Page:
Python Lambda functions
A lambda function is a (usually small) function that is defined without a name. A lambda function is declared as an expression and then either assigned to a variable or passed as a parameter to another function.
lambda arguments: expression
my_function = lambda x : x.capitalize()
Here we define a function and assign that function to a variable. Everything in Python is just
an object, and a function is no different and can be assigned to variables and passed to other
functions. So a lambda function is simply a function that is not defined using
def and has no name. It's an Anonymous function.
character = 'a' my_function(character)
Lambda functions usually get passed to other functions. Here's an example. Say you had a list of values and you wanted to do something to each value, but that 'something' changed depending on what you needed. You could do achieve that using a lambda function:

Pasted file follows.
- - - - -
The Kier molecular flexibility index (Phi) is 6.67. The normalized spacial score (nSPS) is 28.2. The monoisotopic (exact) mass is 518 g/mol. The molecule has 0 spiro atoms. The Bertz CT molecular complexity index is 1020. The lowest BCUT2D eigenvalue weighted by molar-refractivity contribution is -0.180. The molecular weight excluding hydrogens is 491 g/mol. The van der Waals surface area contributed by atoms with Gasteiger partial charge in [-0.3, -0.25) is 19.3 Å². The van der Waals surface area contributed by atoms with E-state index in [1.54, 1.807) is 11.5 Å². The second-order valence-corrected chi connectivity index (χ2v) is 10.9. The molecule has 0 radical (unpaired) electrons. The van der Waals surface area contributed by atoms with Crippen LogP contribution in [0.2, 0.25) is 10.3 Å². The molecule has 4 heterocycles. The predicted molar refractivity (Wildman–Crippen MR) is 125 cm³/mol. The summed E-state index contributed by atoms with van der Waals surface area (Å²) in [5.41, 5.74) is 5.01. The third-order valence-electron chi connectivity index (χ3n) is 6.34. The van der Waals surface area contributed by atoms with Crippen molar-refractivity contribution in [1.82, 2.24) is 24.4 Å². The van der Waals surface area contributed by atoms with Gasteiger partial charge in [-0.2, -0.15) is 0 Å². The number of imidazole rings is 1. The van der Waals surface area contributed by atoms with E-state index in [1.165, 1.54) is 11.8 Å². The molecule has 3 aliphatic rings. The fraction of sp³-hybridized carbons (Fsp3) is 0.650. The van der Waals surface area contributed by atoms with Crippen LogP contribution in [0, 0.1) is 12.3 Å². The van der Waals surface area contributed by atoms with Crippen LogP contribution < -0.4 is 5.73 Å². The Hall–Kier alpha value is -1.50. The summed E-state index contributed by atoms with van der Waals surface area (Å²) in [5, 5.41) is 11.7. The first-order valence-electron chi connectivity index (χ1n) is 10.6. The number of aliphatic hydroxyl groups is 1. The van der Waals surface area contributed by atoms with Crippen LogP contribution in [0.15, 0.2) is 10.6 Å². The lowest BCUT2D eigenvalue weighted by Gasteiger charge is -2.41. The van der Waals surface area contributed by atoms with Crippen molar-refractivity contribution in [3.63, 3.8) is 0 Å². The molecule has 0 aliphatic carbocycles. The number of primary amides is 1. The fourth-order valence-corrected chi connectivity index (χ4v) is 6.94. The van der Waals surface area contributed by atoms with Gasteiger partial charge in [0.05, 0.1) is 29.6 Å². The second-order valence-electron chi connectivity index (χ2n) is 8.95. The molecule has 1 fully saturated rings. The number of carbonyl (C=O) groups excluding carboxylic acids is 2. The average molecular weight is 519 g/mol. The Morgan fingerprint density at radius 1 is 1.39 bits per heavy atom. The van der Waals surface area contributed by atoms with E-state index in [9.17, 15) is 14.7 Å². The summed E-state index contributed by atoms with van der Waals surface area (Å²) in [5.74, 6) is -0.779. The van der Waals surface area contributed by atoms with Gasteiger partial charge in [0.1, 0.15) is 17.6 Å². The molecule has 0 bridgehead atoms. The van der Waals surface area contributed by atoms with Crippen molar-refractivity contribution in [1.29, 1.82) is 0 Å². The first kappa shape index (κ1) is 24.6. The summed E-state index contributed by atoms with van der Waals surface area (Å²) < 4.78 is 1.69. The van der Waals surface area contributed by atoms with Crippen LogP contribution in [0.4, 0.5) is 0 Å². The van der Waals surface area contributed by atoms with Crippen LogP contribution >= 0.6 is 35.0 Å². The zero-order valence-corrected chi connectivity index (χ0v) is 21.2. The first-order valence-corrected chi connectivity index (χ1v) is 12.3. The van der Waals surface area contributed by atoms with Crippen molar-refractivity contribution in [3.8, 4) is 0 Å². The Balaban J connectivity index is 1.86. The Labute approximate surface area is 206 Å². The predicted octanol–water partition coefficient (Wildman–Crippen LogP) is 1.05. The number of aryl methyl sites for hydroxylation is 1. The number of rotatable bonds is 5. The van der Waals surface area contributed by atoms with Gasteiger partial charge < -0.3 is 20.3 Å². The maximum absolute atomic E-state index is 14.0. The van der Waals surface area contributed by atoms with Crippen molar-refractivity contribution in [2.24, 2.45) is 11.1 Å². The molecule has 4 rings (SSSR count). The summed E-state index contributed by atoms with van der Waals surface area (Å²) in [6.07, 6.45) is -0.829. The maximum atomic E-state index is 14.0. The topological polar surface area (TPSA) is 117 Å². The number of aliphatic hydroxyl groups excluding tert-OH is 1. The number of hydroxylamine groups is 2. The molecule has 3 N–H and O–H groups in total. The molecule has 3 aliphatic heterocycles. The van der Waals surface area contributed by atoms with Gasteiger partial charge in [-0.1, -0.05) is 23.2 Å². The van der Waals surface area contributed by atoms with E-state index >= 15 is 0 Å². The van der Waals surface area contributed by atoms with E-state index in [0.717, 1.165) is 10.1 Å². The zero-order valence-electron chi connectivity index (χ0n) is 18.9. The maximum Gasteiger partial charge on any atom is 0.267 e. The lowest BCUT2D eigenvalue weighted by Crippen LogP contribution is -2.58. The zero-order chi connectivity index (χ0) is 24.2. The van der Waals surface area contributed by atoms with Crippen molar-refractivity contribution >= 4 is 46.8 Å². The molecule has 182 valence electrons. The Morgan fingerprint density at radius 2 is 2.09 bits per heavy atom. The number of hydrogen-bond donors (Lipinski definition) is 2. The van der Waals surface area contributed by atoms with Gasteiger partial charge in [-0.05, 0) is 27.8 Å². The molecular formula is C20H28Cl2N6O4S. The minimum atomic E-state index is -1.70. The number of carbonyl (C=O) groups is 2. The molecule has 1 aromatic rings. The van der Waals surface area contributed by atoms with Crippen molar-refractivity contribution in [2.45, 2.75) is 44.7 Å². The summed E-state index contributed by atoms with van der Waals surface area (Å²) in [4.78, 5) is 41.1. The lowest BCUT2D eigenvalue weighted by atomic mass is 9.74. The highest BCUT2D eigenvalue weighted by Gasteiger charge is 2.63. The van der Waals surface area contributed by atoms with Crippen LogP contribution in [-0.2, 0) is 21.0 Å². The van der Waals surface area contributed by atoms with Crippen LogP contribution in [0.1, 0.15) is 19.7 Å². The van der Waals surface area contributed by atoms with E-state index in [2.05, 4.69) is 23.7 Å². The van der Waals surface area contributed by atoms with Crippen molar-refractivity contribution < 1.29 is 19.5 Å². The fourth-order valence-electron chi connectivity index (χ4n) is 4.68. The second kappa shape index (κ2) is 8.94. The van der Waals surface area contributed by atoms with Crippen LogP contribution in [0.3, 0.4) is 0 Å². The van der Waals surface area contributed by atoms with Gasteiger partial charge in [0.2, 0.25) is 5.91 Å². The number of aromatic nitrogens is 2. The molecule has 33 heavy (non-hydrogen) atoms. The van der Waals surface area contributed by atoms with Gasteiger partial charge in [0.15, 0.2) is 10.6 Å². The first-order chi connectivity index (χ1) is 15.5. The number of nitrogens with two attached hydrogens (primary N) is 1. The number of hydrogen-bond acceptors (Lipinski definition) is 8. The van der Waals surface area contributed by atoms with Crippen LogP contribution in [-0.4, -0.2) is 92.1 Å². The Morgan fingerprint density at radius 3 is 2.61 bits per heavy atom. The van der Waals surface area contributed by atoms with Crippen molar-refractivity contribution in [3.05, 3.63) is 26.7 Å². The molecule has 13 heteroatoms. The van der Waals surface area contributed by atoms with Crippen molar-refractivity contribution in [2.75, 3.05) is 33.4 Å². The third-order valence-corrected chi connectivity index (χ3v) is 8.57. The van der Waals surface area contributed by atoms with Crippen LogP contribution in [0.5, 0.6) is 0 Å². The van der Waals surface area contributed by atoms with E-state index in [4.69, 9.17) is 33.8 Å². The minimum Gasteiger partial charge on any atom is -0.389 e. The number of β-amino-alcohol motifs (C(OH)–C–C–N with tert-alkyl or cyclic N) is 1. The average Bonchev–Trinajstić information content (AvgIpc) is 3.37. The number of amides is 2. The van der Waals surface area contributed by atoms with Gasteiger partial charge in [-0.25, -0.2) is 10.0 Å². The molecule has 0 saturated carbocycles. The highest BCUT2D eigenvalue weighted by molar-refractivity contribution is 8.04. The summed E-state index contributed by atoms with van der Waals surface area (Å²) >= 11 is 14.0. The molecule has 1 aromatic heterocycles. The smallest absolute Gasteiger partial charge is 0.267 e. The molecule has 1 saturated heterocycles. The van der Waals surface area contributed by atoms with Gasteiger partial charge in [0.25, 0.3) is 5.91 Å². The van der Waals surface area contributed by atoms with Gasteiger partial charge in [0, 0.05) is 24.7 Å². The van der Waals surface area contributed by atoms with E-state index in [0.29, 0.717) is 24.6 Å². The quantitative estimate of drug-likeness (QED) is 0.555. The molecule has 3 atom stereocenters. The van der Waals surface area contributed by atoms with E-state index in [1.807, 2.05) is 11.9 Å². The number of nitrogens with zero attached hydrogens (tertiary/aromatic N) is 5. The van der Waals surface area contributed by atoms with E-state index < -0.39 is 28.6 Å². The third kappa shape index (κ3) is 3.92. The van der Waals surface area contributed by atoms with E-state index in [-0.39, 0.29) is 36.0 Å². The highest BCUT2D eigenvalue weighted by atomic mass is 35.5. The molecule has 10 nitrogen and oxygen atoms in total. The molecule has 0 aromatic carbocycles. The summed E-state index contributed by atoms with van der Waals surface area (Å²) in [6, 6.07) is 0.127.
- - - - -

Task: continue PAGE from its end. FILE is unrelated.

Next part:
def modify_array(value_array, lambda_function) """This method modifies each entry in the array by applying lambda_function""" return [ lambda_function(value) for value in value_array ] myList = ['a', 'b', 'c'] # capitalize each item in the array values = modify_array(myList, lambda x : x.capitalize()) print(values) # output will be ['A', 'B', 'C'] # duplicate each item in the array values = modify_array(myList, lambda x : x + x) print(values) # output will be ['aa', 'bb', 'cc']
In each case we called the same
modify_array method, but passed in a different
lambda function to perform an operation inside the modify_array function.